On November 28th, 2011 the U.K. government opened its Renewable Heat Incentive (RHI) program, providing incentives of up to GBP 0.085 / kWh (USD 0.13 / kWh) for heat generated from solar thermal equipment smaller than 200 kW-thermal.
The government has made USD 1.33 billion available for the program, and will provide support for commercial, industrial, public, non-profit and community generators of heat. The Department of Energy and Climate Change in the U.K. (DECC) plans to open a second phase to provide incentives for residential installations, and states that it will confirm the timing of that phase in 2012.
The RHI will usher in a new era in clean green heat technology,” stated U.K. Energy and Climate Change Secretary Greg Barker. “Its a world first and has the potential to put the U.K. at the forefront of a vibrant new green technology sector.”
Renewable heat will be a big win for our economy it will support thousands of green jobs, reduce our dependency on imported fossil fuels, reduce our carbon emissions and help us meet our renewable target.
RHI details criticized by STA
The Solar Trade Association (STA, Milton Keynes, U.K.) criticized the program when it was announced in March 2011, complaining about the slow pace of program launch for the domestic solar thermal sector, which makes up the vast majority of solar thermal installations.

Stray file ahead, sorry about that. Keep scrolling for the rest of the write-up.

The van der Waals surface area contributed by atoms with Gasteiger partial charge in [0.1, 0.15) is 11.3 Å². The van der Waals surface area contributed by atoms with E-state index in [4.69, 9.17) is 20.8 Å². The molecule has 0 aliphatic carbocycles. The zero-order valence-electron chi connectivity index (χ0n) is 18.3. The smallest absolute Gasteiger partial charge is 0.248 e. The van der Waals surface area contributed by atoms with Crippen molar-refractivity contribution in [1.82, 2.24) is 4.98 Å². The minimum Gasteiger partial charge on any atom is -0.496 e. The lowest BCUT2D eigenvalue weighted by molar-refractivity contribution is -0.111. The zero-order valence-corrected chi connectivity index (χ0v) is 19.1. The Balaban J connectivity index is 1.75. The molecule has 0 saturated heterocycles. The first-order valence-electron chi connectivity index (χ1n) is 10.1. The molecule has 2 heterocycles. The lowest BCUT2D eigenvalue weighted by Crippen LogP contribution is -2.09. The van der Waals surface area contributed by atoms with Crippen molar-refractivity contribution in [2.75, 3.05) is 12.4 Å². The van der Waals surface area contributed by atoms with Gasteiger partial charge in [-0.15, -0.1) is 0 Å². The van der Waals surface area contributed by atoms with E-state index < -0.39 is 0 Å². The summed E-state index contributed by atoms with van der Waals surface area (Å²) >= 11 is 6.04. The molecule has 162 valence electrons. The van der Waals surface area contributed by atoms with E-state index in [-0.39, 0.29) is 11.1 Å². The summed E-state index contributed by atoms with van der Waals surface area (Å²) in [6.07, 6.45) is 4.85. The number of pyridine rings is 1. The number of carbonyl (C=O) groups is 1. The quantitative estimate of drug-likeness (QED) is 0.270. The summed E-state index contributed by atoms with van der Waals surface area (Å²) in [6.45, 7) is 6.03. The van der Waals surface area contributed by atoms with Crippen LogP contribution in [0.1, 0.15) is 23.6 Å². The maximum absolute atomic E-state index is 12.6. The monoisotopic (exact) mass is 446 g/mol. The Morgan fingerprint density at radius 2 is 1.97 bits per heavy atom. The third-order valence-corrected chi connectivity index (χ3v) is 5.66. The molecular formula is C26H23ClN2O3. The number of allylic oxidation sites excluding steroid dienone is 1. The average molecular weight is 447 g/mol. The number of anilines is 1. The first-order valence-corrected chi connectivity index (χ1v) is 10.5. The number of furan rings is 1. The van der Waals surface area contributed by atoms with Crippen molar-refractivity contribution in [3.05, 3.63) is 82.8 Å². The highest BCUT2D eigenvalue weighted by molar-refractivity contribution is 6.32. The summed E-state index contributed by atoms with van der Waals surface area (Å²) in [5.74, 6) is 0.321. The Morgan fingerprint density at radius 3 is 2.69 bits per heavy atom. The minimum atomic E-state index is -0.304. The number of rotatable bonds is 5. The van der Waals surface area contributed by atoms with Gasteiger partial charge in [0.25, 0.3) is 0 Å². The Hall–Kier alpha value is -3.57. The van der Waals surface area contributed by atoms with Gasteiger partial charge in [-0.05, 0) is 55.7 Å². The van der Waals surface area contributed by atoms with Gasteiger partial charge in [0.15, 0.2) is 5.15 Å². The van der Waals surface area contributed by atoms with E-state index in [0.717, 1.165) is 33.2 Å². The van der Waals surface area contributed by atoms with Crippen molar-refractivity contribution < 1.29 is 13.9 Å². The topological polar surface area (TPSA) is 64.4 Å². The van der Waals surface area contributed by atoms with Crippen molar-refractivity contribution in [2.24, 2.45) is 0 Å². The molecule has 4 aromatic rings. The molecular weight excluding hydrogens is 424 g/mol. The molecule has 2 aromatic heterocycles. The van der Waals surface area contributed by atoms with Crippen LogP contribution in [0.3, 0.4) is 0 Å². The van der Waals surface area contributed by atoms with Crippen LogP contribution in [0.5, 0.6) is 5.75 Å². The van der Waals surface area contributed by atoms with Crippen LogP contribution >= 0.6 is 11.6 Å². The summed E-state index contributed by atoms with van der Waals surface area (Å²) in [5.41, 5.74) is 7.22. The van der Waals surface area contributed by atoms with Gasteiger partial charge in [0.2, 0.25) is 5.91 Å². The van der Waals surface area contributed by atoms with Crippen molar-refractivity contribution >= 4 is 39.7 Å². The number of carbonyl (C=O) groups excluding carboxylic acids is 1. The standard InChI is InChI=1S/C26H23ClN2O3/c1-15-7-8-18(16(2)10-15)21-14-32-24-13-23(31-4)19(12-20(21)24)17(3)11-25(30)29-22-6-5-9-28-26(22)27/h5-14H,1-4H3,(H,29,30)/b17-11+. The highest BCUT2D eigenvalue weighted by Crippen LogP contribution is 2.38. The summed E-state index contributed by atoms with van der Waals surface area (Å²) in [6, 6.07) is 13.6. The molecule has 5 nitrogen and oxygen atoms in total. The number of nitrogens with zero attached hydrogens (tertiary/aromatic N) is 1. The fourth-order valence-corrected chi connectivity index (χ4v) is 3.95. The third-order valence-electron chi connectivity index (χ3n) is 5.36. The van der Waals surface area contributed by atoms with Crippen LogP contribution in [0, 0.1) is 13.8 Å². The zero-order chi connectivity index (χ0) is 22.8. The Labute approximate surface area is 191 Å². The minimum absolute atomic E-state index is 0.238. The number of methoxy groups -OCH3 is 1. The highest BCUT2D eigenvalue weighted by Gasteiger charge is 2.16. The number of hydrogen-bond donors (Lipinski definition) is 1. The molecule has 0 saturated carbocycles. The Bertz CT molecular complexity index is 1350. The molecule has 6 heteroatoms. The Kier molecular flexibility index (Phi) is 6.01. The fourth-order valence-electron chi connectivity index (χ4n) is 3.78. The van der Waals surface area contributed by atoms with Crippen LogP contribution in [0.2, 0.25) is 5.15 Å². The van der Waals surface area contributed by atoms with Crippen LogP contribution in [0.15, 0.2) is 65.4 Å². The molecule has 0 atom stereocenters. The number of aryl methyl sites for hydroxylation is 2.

Disappointment with details of this program fits into a pattern of conflict between the U.K.’s ruling Conservative Party and the nation’s solar industry and its supporters. The Conservative-run DECC is currently preparing to slash feed-in tariff rates for solar photovoltaics (PV), amid heavy criticism from the opposition Labour party.
Payments to be made quarterly
Equipment installed after July 15th, 2009 will be eligible for inclusion in the program, and payments will be made on a quarterly basis for the next 20 years.
Subsidies of varying levels will also be paid for other forms of heating equipment based on renewable energy technologies, including biomass boilers and heat pumps.
The DECC had earlier withdrawn the program in September 2010, citing issues of the program’s compatibility with EU state aid rules, which it says has since been resolved.
The U.K. Department of Energy and Climate Change states that the RHI will be an important part of meeting the U.K.’s 2020 renewables target, which has a goal of reducing carbon emissions by 43 million tons by 2020.